What does happily-ever-after look like for the Pearsons? “Don’t Take My Sunshine Away” contrasts expectation and reality, and finds each of the Big Three making compromises and accepting life’s imperfections. It’s the kind of This Is Us episode we’ve seen before — with a rather slight flashback and a neat montage to close things out — but a well-executed one that ends on an intriguing cliffhanger.
Picking things up from last week’s dreary episode, “Don’t Take My Sunshine Away” begins back in the hospital, where Kate is singing to baby Jack and Toby is looking on nervously — he’s still struggling greatly with the circumstances. And as the episode rolls on it becomes too much for him to take. “I can only see tubes and tape and needles and pain,” he tells Kate. After the doctor takes Jack’s blood and urine and moves toward a catheter, Toby leaves the room, anguished. He spends some time in the waiting room — if I never see that place again it’ll be too soon — where he catches up with another father having a hard time. Toby laments he’s been there for six days; his new friend, Kevin, says they’ve been there for six weeks, and still another couple’s baby isn’t even coming home with them due to organ failure. The scene could be depressing; instead, it fits the episode’s theme of taking what life throws at us and making the best of it. Toby makes it back into the room with Kate and the baby, holds him, and apologizes. “Jack, this is your dad,” she says to their new son.
We check in on Kevin, meanwhile, in couples therapy with Zoe. The show seems to drop the ominous thread left last week when Zoe told Beth about Kevin having vodka in his water bottle while they were waiting on Kate. She addresses it with their therapist but they work through it — Kevin’s deceit, Zoe’s anxiety — and quickly we’re on to a new problem: Kids. (Yes, this show moves fast.) Zoe says she doesn’t want them; Kevin sort of assumed he did. And so Zoe puts the pressure on him: He needs to think through what he wants, clearly. The ultimatum is implicit: Zoe or kids.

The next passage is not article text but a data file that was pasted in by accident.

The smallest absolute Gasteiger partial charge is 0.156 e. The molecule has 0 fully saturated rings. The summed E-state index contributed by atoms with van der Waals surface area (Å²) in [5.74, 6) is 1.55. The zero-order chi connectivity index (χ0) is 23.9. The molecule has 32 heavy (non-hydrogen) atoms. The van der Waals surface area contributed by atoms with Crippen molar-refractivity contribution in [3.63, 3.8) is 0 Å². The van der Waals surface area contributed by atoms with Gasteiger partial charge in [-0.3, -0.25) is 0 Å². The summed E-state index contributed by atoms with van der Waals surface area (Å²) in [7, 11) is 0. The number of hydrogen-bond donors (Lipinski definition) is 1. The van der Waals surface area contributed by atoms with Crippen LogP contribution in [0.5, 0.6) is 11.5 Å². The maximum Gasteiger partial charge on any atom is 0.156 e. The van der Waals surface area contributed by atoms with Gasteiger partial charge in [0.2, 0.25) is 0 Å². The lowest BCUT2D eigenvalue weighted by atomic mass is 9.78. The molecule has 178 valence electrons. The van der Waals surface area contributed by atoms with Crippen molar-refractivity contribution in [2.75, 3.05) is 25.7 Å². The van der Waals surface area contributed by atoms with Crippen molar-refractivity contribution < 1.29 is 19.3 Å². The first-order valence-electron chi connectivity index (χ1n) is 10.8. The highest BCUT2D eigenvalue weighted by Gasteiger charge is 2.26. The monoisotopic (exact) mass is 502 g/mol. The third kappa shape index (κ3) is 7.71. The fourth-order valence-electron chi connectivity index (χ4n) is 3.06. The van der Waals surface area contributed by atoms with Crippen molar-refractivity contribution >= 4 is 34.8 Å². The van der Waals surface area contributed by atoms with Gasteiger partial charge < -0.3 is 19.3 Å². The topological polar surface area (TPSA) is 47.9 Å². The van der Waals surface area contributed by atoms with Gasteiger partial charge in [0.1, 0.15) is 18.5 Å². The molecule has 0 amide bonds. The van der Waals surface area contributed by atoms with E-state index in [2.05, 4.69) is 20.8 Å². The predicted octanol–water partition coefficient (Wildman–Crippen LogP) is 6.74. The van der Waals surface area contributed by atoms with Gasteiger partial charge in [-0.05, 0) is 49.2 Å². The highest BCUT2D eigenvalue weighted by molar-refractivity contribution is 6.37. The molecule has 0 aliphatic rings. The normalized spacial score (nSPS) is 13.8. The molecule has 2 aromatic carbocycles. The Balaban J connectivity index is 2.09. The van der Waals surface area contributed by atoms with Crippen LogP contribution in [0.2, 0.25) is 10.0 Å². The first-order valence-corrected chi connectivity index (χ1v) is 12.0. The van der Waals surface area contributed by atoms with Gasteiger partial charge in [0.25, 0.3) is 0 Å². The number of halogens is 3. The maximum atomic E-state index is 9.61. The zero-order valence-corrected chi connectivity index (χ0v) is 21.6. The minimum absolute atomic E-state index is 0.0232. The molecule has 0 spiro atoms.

Headed around AA meetings in New York to find the one that works best for him, Kevin winds up at the one in Park Slope after this conversation with Zoe — and it happens to be right by Sophie’s place. We haven’t seen her since their ugly breakup last season, but as Kevin wanders outside her apartment late at night in the rain, there she appears — utterly puzzled by his presence. He tries explaining the trail of events which led him there but it’s a little eyebrow-raising, to this viewer anyway.
They grab a coffee after Sophie reveals she’s engaged — it’s safe, in other words, to socialize — and they exchange updates on where they’re at. Sophie appears happy as she can be, seemingly moved on from Kevin and ready for the next chapter in her life. Kevin presents his kids-versus-Zoe dilemma, admitting he doesn’t know what to choose. She tells him he never needs to make a choice because he always gets what he wants — and while she nudges him toward Zoe, saying she’s good for him, she leaves him with a foreboding bit of advice. “Decide what you want,” she says. “You always get it.” He comes home and makes his decision, telling Zoe kids are nothing compared to her. It’s all lovely and sweet. Then he sends Sophie an email buying her and her fiancée two Billy Joel tickets as a belated engagement present. Is this tying a bow up on things, or his (long-demonstrated) self-destructive tendencies creeping in again? The former is the nicer, perhaps more obvious option, but I wouldn’t rule out the latter. In any case, here’s Kevin, like Kate and Toby, not getting the picture-perfect ideal of what he wants, but making a claim for what’s available and makes him happy. (Recap continues on Page 2)
Much of that all feels a little placeholder, however, which is troubling for a season that has felt like that a little too often. The dramatic meat of the episode goes to Randall and Beth. The pair are once again trying to make their insane schedules work after their unsuccessful attempt to hash things out in “The Waiting Room.” We get an illuminating montage into Randall’s new day-to-day: Headed to work early, taking calls from Jae-won and getting assignments, bringing his work home to get everything done. His commute is nearly 90 minutes; he still reads to kids at night while Beth is teaching. He falls asleep with binders of reports scattered beside him.